What happens at camp?
You and your helper will be members of a team and at Pathfinders, we call these teams ‘Patrols’. People come to camp from all over the country (and occasionally from overseas!) and your Patrol will include a wide range of individuals. The camp has many regulars who come back year after year; however, there are always new people too. So, while some people know each other very well, others are initially faced with a camp full of strangers. For this reason we try to create Patrols with a mix of new and returning campers and helpers. Some activities (like your outing day) are organised on a Patrol basis which will give you the chance to get to know others in your Patrol team. Pathfinders also has a team of experienced volunteers who are on the “Crew” team – they plan and run activities, manage the kitchen, swimming pool, and medical areas, and ensure that camp runs smoothly and that everyone can have a wonderful week. They are always on hand to guide and assist.
Involvement is the key to a happy and successful camp. That means getting involved with everything you can, sharing the fun activities and the chores alike. Working together with your helper and your Patrol will be the biggest and one of the most enjoyable parts of the week. Camp is aimed to be fantastic experience for both campers and helpers (that’s what keeps so many coming back for more!), and that doesn’t happen sitting on the sidelines but in doing things together, getting creative, and living camp life to the full.
We know that many of the programmed activities will be totally new to some of this year’s campers – and that goes for helpers as well! Coming to Pathfinders can be a huge step for some helpers, a very different experience to anything they have done before. While you might use a wheelchair, be moved by hoist, or use a communication book every day some helpers will never have met people who use these aids or have needs like yours before and this can be daunting at first – lots of helpers worry about how to help, whether to help, about not helping enough or helping too much! Joining in activities together is the best way to build a relationship and get to know what each of you needs, so try and join in everything that you can! You will be sure to find something at camp which challenges you and pushes your limits – whether that’s the wheelchair swing, aerial runway, swimming in an outdoor pool or a craft that you’ve never tried before. Don’t forget to challenge yourself with all activities including the chores… for some folk, helping to cook breakfast can be the highlight of a week at camp!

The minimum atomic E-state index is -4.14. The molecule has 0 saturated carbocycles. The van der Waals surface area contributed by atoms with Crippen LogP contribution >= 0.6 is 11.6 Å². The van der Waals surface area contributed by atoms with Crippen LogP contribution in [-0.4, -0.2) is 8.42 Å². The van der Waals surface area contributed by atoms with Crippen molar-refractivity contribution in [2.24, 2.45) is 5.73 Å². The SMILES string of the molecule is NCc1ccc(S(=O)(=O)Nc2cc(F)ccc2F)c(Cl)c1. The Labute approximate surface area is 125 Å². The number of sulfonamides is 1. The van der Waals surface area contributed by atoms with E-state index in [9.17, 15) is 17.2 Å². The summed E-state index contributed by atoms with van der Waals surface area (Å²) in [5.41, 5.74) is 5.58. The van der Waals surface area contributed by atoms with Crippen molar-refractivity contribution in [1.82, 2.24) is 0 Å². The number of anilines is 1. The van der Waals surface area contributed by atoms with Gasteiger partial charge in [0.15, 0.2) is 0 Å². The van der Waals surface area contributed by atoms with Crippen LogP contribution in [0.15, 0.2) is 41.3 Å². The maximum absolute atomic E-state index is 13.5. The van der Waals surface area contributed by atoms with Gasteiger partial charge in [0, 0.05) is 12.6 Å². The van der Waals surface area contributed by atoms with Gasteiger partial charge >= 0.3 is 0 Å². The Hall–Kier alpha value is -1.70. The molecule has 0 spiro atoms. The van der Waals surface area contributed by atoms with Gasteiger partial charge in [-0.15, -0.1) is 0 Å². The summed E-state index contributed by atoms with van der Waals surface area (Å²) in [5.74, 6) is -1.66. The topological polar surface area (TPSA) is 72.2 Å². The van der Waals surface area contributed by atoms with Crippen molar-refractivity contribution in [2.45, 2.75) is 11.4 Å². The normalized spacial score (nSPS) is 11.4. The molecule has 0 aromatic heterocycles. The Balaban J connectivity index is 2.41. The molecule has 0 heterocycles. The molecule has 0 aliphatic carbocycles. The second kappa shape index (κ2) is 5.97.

At Pathfinders we hope you will feel confident that your care needs are being met with sensitivity, dignity, and of course to a high standard. As the personal care is provided by peer volunteers, this may at first be quite a learning curve on both sides! Woodlarks Campsite is equipped with hoists, a variety of accessible toilets and bathrooms, wet rooms and shower beds, floored tents with electric plugs for overnight feeds, inside beds for those who need them, and sheltered charging stations for powered wheelchairs. You can discuss your care needs before camp with the Crew team through your application form or by email – each camper is carefully paired with a helper who can meet their needs and the more information you can give the better informed that pairing decision will be. If you find it difficult to communicate your care needs yourself, you may wish to bring a care plan to share between your camp helper and your normal carers when you arrive, this can also be a useful tool to help you explain as needs arise during the week.
As a new camper, you will attend a meeting on the Saturday night with other new campers. Your helper will have attended a similar meeting, explaining elements of manual handling techniques and the use of equipment such as hoists. Should you need to use any equipment, there will always be someone on hand to instruct and assist until you and your helper are confident. In all cases, you will be the expert in your personal care and the more you can be clear about what you need (and don’t need!) help doing and how you would like to be helped, the easier you will find building a care routine at camp.
You can find out more on our Personal Care page.